By Justin Chud, Front Rush
With the release of Windows 8 last month, many consumers’ curiosity has piqued as to whether we can expect another Vista blunder by Microsoft or something spectacular. Microsoft’s new advertising campaign seems to suggest the latter, however, the reality falls somewhere in-between. All comparisons to previous versions of Windows will be made against the Windows 7 OS. I will attempt to break down the ins and outs of this new operating system as your average consumer would use it.
Disclaimer: I have been using Windows 8 for about 2 months now. This review is based on all updates released by Microsoft as of 1/20/2013. It is very possible that any function, performance, or usability that I discuss in the review will be altered, even drastically, in the future by Microsoft.
Updating from Windows 7 did take quite some time. From the moment the update button was pushed until the system was fully functional again lasted about 3 hours. Beware however, as many applications you have may not be supported in Windows 8, so they will have to be reinstalled once the update is complete. To Window’s credit though, it did a very nice job of clearly and appropriately laying out which programs would need to be reinstalled and how to reinstall them once Windows 8 is live.
First Impression, Functionality, and Performance
Windows 8 does a great job with one of the first things any computer user will take note of: startup time. The startup time generally does not take more than a minute, which includes the standard “lag” time. Computers usually take a while to boot up, display the desktop, and get the system loaded and functional.
The amazing start up time gives the user a flavor of greatness, only to leave a sour taste when you really begin to use the operating system. The biggest gripe I have with Windows 8 is that many programs, including Microsoft’s in-house programs (Office), have a noticeable lag time when using them for even routine tasks. Many programs seem to run more smoothly and efficiently in Windows 7. At times Windows will freeze when doing the most basic tasks (i.e. opening the notepad) and will manually quit the program. These issues, however, should (and I can’t stress “should” enough) be addressed with updates in the future when Microsoft analyzes system reports from their users.
Another issue with Windows 8 is accessibility to the hard drive. Deciding to remove the start button, Microsoft has created an entire start screen with the purpose of taking over all functions previously accessed through the start button. The screen is set up “grid style” with different sized (and colored) boxes representing apps, programs, and folders. All the way to the right (and when you hover your mouse in the upper right hand corner of the screen) you can find the search and settings features. The search function is clunky and has a difficult time running searches across multiple areas of the computer. The settings section is set up very “idiot proof” with highly visible menus that have basic English names. This is an attempt to create a balance between ease of use and in-depth functionality.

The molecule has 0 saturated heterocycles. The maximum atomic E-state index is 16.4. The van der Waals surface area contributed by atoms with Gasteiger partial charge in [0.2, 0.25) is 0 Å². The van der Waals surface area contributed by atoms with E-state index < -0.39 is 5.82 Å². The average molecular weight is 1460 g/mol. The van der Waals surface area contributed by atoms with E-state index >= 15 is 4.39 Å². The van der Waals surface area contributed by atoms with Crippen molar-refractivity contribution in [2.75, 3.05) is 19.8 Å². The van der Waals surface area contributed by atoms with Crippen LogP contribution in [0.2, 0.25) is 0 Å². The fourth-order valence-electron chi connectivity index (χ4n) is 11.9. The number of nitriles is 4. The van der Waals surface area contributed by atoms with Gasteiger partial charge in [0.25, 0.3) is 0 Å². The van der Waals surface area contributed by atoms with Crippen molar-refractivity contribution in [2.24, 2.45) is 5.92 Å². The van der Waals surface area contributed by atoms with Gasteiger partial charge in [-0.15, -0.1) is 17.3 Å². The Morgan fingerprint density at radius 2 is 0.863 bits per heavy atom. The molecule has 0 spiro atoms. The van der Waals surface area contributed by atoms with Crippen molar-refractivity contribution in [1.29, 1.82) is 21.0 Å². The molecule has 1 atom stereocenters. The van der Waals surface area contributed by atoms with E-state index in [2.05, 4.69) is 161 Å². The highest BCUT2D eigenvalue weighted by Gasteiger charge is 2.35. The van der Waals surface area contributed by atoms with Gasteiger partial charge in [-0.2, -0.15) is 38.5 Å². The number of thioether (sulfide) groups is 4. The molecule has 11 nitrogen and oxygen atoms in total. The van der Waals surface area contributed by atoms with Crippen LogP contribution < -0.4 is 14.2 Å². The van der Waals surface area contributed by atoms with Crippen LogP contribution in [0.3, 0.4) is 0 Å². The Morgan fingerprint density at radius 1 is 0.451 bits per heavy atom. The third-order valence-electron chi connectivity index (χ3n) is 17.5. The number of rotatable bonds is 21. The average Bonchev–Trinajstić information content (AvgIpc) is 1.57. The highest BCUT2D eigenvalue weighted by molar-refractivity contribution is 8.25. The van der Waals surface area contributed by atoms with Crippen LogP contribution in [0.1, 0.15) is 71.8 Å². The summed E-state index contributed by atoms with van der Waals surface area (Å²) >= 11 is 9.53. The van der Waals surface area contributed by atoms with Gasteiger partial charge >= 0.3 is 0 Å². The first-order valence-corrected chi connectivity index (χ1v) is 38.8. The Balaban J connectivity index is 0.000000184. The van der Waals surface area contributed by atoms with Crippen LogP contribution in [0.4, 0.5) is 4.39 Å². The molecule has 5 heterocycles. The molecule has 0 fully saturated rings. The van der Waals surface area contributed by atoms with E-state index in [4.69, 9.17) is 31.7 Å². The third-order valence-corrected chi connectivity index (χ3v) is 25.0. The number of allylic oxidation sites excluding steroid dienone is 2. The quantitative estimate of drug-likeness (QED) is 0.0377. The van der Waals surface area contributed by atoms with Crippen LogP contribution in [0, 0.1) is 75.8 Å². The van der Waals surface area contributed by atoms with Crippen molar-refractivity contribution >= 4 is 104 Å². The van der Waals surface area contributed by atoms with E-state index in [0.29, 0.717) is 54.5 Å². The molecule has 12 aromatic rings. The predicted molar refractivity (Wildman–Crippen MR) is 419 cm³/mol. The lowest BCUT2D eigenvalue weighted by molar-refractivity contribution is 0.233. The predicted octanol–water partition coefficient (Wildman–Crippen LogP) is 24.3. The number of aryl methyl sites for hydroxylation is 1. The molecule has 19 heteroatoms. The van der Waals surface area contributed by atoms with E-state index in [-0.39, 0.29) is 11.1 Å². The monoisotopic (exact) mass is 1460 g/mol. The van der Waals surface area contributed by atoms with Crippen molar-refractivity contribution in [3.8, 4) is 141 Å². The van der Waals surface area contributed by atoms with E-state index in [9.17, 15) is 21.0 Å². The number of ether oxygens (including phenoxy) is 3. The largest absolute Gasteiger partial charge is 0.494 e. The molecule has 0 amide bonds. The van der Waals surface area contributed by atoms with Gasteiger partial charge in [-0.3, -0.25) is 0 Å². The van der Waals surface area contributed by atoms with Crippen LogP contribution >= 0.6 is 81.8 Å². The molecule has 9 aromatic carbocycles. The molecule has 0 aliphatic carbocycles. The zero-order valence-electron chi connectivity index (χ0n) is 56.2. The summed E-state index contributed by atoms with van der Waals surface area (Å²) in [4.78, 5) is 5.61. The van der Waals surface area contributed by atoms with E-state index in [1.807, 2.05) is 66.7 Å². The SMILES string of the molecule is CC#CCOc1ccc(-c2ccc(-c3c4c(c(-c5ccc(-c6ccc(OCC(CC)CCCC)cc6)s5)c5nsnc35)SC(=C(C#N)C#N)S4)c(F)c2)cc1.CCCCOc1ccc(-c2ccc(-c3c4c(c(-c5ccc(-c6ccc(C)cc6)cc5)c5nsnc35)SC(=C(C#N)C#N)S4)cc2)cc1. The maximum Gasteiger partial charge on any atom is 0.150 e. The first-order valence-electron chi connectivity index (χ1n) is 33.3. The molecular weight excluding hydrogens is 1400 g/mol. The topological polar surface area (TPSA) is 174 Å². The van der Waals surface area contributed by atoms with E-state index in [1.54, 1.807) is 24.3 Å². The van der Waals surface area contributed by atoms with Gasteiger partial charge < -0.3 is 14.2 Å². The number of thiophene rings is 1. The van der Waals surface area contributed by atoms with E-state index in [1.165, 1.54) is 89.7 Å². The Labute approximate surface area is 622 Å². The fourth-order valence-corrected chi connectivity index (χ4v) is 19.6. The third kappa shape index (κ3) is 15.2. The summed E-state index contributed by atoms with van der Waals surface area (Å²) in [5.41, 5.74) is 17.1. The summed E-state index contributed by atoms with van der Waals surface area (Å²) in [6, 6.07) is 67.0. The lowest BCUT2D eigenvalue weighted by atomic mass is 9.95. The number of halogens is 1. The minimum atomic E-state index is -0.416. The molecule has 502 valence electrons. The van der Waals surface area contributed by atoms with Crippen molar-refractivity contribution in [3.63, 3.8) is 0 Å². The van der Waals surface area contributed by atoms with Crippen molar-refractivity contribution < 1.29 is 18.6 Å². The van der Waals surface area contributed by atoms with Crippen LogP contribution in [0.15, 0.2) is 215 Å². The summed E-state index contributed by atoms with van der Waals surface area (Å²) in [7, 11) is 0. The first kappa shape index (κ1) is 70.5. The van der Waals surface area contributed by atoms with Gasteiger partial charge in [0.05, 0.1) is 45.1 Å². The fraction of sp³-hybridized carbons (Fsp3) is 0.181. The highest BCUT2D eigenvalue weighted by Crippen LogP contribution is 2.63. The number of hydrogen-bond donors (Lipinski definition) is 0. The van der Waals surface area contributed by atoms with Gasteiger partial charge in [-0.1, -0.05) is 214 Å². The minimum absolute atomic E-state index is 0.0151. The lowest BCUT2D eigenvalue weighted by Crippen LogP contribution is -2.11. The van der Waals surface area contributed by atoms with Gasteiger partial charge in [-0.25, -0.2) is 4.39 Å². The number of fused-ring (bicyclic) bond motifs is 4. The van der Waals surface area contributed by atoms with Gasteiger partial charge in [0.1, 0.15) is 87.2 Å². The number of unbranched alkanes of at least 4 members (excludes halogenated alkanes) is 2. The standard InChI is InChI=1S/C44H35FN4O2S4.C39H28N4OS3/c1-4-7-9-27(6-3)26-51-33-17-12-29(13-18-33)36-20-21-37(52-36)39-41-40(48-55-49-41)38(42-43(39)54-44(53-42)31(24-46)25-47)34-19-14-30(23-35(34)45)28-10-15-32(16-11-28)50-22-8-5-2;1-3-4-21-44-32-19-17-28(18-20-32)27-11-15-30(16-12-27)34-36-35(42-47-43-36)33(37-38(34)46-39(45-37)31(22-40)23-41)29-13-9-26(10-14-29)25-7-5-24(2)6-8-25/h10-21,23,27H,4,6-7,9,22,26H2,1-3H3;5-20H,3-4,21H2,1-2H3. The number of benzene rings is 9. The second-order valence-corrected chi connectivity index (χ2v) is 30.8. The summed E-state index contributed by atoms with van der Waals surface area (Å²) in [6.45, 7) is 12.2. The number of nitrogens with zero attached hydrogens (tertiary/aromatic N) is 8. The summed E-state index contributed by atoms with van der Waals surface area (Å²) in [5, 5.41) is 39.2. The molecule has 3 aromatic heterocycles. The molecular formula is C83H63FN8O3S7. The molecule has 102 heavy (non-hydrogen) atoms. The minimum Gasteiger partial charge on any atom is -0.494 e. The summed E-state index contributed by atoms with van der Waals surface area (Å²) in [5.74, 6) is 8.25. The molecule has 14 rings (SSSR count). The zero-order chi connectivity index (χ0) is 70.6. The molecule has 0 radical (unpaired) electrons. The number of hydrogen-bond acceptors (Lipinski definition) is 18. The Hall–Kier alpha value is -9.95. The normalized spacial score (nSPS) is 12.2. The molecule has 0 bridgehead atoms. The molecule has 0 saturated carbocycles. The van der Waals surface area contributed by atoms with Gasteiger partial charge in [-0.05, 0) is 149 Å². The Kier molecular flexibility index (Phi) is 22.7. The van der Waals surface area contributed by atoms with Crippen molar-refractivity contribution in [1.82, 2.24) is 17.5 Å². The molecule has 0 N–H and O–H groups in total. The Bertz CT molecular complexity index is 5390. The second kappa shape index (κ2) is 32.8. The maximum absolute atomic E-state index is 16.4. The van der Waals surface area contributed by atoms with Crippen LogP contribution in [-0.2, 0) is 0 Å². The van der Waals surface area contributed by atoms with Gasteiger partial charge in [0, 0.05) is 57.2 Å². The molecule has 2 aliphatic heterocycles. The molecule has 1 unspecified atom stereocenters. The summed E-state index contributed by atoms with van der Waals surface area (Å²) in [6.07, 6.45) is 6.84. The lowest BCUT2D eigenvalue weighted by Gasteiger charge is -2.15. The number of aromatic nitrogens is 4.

Microsoft has swayed too far towards ease of use with the menus in this section only covering basic functionality and features. This may be ok for someone with very basic knowledge of computers but for anyone looking to customize or alter meaningful settings in Windows 8 you must take the back end route. This entails going to the desktop where you can right-click in the bottom left of the screen to bring up a menu with selections very similar to the Window’s 7 start menu (including the classic control panel and file explorer). One annoying morsel of this feature is that your mouse must be located in just the right spot when right-clicking to bring up the menu (as there is no longer a button there), otherwise you will get quickly switched over the start screen. This is a trivial issue, but nonetheless annoying when it happens (which can be quite often).
Overall it is obvious that Microsoft is trying to slow down consumers who are jumping ship from PC’s and joining the legions of Mac users. With Windows 8, Microsoft has tried to create an OS that maintains the strengths of PCs while mimicking the highly aesthetic features of OS X. This causes two issues right off the bat. First, this leads Microsoft to stray from their strengths in order to accommodate the characteristics of OS X. Second, both OSs are written mainly in different programming languages, with each one having inherent advantages and differences. Windows has always been very structured with a highly linear feel. This is great for things like word processing, working with spreadsheets and databases (which can be very beneficial to enterprises), and being more customized at the hardware level. OS X has always been far superior when dealing with tasks that require creativity, such as photo/video/music editing, having a very aesthetically pleasing layout, and greater customization at the consumer/software level. In order to keep up with Apple OS X, Microsoft needs to focus on their strengths and build wonderful features on top of them. Instead, they are trying to incorporate features and strengths from an OS that is built upon foundations inherently different from their own.
Grade (1-10): 6.0, not as good as Windows 7, but exponentially better than Windows Vista.